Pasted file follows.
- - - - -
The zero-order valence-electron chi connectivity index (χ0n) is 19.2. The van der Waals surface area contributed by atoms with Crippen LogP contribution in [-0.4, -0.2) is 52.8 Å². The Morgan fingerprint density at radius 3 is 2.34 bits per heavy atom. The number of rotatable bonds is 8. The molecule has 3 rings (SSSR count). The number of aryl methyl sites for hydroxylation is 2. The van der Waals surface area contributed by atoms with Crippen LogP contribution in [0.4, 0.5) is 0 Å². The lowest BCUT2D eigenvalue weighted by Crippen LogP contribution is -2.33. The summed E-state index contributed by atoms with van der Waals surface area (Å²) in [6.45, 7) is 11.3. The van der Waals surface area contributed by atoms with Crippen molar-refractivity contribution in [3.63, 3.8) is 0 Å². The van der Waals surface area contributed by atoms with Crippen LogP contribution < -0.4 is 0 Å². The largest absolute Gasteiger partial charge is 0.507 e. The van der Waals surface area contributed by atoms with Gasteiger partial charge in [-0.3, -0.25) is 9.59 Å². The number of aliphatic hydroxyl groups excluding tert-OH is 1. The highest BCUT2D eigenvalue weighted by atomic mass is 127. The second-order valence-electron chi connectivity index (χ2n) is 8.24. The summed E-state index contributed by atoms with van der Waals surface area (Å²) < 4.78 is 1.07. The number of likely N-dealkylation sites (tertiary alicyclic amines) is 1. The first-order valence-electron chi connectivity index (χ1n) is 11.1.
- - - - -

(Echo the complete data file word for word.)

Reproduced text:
The zero-order valence-electron chi connectivity index (χ0n) is 19.2. The van der Waals surface area contributed by atoms with Crippen LogP contribution in [-0.4, -0.2) is 52.8 Å². The Morgan fingerprint density at radius 3 is 2.34 bits per heavy atom. The number of rotatable bonds is 8. The molecule has 3 rings (SSSR count). The number of aryl methyl sites for hydroxylation is 2. The van der Waals surface area contributed by atoms with Crippen LogP contribution in [0.4, 0.5) is 0 Å². The lowest BCUT2D eigenvalue weighted by Crippen LogP contribution is -2.33. The summed E-state index contributed by atoms with van der Waals surface area (Å²) in [6.45, 7) is 11.3. The van der Waals surface area contributed by atoms with Crippen molar-refractivity contribution in [3.63, 3.8) is 0 Å². The van der Waals surface area contributed by atoms with Crippen LogP contribution < -0.4 is 0 Å². The largest absolute Gasteiger partial charge is 0.507 e. The van der Waals surface area contributed by atoms with Gasteiger partial charge in [-0.3, -0.25) is 9.59 Å². The number of aliphatic hydroxyl groups excluding tert-OH is 1. The highest BCUT2D eigenvalue weighted by atomic mass is 127. The second-order valence-electron chi connectivity index (χ2n) is 8.24. The summed E-state index contributed by atoms with van der Waals surface area (Å²) < 4.78 is 1.07. The number of likely N-dealkylation sites (tertiary alicyclic amines) is 1. The first-order valence-electron chi connectivity index (χ1n) is 11.1.